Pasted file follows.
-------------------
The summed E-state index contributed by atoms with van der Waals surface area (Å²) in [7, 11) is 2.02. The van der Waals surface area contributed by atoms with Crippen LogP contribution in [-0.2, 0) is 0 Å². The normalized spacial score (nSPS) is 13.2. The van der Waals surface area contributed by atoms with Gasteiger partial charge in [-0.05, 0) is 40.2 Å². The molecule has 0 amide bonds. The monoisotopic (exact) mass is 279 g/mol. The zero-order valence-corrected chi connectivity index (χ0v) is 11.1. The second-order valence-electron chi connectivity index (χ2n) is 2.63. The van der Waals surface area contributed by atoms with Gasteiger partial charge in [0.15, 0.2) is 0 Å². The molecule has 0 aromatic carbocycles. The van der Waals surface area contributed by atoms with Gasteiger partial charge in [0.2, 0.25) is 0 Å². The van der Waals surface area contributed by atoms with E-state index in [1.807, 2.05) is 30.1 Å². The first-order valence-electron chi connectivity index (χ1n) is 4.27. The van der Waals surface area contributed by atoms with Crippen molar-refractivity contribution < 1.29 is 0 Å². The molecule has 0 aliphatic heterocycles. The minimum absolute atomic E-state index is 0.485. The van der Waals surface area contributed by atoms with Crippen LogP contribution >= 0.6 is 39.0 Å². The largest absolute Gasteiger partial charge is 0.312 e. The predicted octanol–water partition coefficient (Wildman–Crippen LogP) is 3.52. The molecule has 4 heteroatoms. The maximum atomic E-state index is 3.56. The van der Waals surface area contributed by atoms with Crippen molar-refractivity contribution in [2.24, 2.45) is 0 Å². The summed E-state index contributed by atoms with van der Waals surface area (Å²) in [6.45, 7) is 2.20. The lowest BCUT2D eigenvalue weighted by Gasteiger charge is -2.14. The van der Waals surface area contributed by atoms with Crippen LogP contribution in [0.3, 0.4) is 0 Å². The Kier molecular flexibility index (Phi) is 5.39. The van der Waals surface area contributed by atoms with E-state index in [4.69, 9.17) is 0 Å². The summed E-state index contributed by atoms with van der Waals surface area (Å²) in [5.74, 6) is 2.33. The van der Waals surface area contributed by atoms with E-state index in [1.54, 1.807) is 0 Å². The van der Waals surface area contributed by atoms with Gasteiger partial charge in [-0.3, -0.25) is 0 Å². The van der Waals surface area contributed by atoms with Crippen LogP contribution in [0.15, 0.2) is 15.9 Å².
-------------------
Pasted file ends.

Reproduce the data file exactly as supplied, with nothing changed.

The summed E-state index contributed by atoms with van der Waals surface area (Å²) in [7, 11) is 2.02. The van der Waals surface area contributed by atoms with Crippen LogP contribution in [-0.2, 0) is 0 Å². The normalized spacial score (nSPS) is 13.2. The van der Waals surface area contributed by atoms with Gasteiger partial charge in [-0.05, 0) is 40.2 Å². The molecule has 0 amide bonds. The monoisotopic (exact) mass is 279 g/mol. The zero-order valence-corrected chi connectivity index (χ0v) is 11.1. The second-order valence-electron chi connectivity index (χ2n) is 2.63. The van der Waals surface area contributed by atoms with Gasteiger partial charge in [0.15, 0.2) is 0 Å². The molecule has 0 aromatic carbocycles. The van der Waals surface area contributed by atoms with Gasteiger partial charge in [0.2, 0.25) is 0 Å². The van der Waals surface area contributed by atoms with E-state index in [1.807, 2.05) is 30.1 Å². The first-order valence-electron chi connectivity index (χ1n) is 4.27. The van der Waals surface area contributed by atoms with Crippen molar-refractivity contribution < 1.29 is 0 Å². The molecule has 0 aliphatic heterocycles. The minimum absolute atomic E-state index is 0.485. The van der Waals surface area contributed by atoms with Crippen LogP contribution >= 0.6 is 39.0 Å². The largest absolute Gasteiger partial charge is 0.312 e. The predicted octanol–water partition coefficient (Wildman–Crippen LogP) is 3.52. The molecule has 4 heteroatoms. The maximum atomic E-state index is 3.56. The van der Waals surface area contributed by atoms with Crippen molar-refractivity contribution in [2.24, 2.45) is 0 Å². The summed E-state index contributed by atoms with van der Waals surface area (Å²) in [6.45, 7) is 2.20. The lowest BCUT2D eigenvalue weighted by Gasteiger charge is -2.14. The van der Waals surface area contributed by atoms with Crippen LogP contribution in [0.3, 0.4) is 0 Å². The Kier molecular flexibility index (Phi) is 5.39. The van der Waals surface area contributed by atoms with E-state index in [4.69, 9.17) is 0 Å². The summed E-state index contributed by atoms with van der Waals surface area (Å²) in [5.74, 6) is 2.33. The van der Waals surface area contributed by atoms with E-state index in [1.54, 1.807) is 0 Å². The van der Waals surface area contributed by atoms with Gasteiger partial charge in [-0.3, -0.25) is 0 Å². The van der Waals surface area contributed by atoms with Crippen LogP contribution in [0.15, 0.2) is 15.9 Å².